The Captain’s Bride — Episode 28

CAROLINE raised her teacup to her mouth and for the first time he noticed she wore a thin gold ring on the third finger of her left hand. He thought the gemstone was a sapphire.

How had he not noticed it earlier? Probably because he’d believed he and Caroline were to become formally betrothed. Yet, here he was, still a free man, though numb with shock.

“I hope we can remain friends, Jacob. One day I hope you’ll find happiness and perhaps settle down in London?”

“Who knows?” He gave a wry smile. “Does your future husband work in the city?”

“He does.” She met Jacob’s gaze. “I’ve seen my sister spend too many lonely hours with George away at sea. To be honest, I’m relieved not to be placed in that position.”

At that moment, he realised how badly he’d misread Caroline’s situation, having imagined her sitting at home, waiting for him to make advances.

Yet he didn’t feel heartbroken as he knew he ought. She was pretty. She still smelled of flowers. But she’d never made him feel as he felt when he thought of the brown-eyed girl with the glorious copper tresses. He refused an invitation to dinner and to meet Thomas, giving the excuse that his brother and sister-in-law would be expecting him.

He hailed a cab and was driven back to his brother’s house where he dined with his hosts, still dazed by the afternoon’s revelations but deciding not to confide in anyone. He needed time to absorb this news and time to reflect upon his future.

He decided to leave London and take himself off to Brighton. He enjoyed Brighton in winter and planned to take long walks, read and think.

And when it was time to report to the shipping company once again, there was no question of handing in his notice and leaving his employment after his next two voyages.

Jacob’s one thought was whether to renew his acquaintance with Tabitha Westwood. He knew what he wanted, but must possess himself in patience. After all, she, too, might have attracted the attention of some young man looking for a wife.

* * * *

It was the morning after the dance and Kitty was teasing Tabitha mercilessly.

“You’re a fast worker, I’ll say that for you! Once Archie clapped eyes on you, I could tell he was hooked for life!”

Tabitha knew she was blushing like a beetroot.

“Goodness, Kitty, just because I didn’t dance with anyone else . . .”

“And why was that?” Kitty was stirring a pot of porridge.

“Because Archie didn’t leave my side for long enough and I don’t suppose anyone else wanted to dance with me anyway.”

The older woman chuckled.

“Maybe they were all afraid Archie would see them off. Are you glad you went?”

“Yes, I wouldn’t have met Jenny again if I hadn’t.”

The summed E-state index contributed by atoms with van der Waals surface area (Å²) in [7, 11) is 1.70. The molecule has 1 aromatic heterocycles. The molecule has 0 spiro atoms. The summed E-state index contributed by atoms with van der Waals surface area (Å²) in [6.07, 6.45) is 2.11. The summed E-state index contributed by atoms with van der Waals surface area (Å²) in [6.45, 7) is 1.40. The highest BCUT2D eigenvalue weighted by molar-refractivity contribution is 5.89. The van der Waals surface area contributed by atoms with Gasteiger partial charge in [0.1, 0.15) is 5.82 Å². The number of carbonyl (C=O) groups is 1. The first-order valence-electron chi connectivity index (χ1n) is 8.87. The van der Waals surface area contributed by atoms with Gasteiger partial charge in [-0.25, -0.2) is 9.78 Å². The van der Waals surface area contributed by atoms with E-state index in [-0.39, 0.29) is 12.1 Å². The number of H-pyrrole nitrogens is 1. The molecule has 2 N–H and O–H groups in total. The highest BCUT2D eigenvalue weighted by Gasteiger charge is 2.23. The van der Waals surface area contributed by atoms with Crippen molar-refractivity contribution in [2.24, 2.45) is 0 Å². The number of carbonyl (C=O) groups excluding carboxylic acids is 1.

“Hmm . . . I should watch out for that wench if I were you. I saw her making eyes at Archie whilst she was dancing with someone else. Brazen, if you ask me.”

“Maybe, but I’m not looking for a husband. I’m still only seventeen and there’s so much I want to learn. Being married would mean saying goodbye to all that.”

Kitty shook her head.

“Who knows?”

“It’s obvious that becoming a farmer’s wife would mean lots of chores, probably lots of children, and no time for studying.” Horrified, she remembered Kitty was on the verge of exactly such a fate!

“I’m sorry, Kitty. It’s just that I’ve been given a second chance and I want to make the most of it. If marriage happens, I’d prefer it not to be too soon.”

“Well, that’s told me, then!” Kitty began ladling out porridge.

“Shall I take those through?” Tabitha asked.

“That’d be kind. Where are the children?”

“With their mother. She’s resting in bed and reading to them. I’ll tell her their breakfast’s ready.”

“She’s fond of you, Tabitha. People take to you, don’t they?”

“Not everyone does! Especially my grandma.” Tabitha had told Kitty about her past.

Kitty shrugged.

“More fool her. She’ll probably regret what she tried to do with you. But do you ever wish you’d stayed put?”

Tabitha paused on her way out.

“I regret ending up in jail, but being transported meant I met people I became fond of. Also, I believe I have more chance of leading a full life here than I’d have had in England.” She still shuddered when she thought what her life might be now, had she not escaped.

The rest of the morning passed speedily, allowing no time for her to ponder Kitty’s remarks. Archie was a handsome fellow but she thought it highly unlikely their paths would cross.

Nor would she make a suitable wife for him – or anyone else – while Jacob still haunted her thoughts and dreams. She knew she was being ridiculous. She might be considered a suitable wife for Archie, but as for marrying a man of Jacob’s calibre . . . that only happened in fairy tales, didn’t it?


Tracey Steel

Having worked on a number of magazines over the years, Tracey has found her perfect place on The Friend as she’s obsessed with reading and never goes anywhere without a book! She reads all the PF stories with a mug of tea close by and usually a bit of strong cheese too!